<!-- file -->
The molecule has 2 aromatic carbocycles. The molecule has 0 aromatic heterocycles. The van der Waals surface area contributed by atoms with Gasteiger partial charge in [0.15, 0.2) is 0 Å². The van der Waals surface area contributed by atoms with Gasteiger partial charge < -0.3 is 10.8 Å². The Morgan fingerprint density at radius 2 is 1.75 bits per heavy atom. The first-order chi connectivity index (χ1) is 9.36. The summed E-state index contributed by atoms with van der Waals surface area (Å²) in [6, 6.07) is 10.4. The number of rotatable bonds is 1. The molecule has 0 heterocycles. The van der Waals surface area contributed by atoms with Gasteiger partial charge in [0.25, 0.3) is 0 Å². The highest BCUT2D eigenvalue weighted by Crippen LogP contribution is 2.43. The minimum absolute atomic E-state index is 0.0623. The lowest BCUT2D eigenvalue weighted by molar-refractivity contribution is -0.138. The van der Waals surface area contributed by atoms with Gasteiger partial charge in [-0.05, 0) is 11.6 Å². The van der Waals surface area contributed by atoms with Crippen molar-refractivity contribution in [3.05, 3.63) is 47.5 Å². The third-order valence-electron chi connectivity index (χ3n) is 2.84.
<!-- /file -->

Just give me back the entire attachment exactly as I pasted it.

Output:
The molecule has 2 aromatic carbocycles. The molecule has 0 aromatic heterocycles. The van der Waals surface area contributed by atoms with Gasteiger partial charge in [0.15, 0.2) is 0 Å². The van der Waals surface area contributed by atoms with Gasteiger partial charge < -0.3 is 10.8 Å². The Morgan fingerprint density at radius 2 is 1.75 bits per heavy atom. The first-order chi connectivity index (χ1) is 9.36. The summed E-state index contributed by atoms with van der Waals surface area (Å²) in [6, 6.07) is 10.4. The number of rotatable bonds is 1. The molecule has 0 heterocycles. The van der Waals surface area contributed by atoms with Gasteiger partial charge in [0.25, 0.3) is 0 Å². The highest BCUT2D eigenvalue weighted by Crippen LogP contribution is 2.43. The minimum absolute atomic E-state index is 0.0623. The lowest BCUT2D eigenvalue weighted by molar-refractivity contribution is -0.138. The van der Waals surface area contributed by atoms with Gasteiger partial charge in [-0.05, 0) is 11.6 Å². The van der Waals surface area contributed by atoms with Crippen molar-refractivity contribution in [3.05, 3.63) is 47.5 Å². The third-order valence-electron chi connectivity index (χ3n) is 2.84.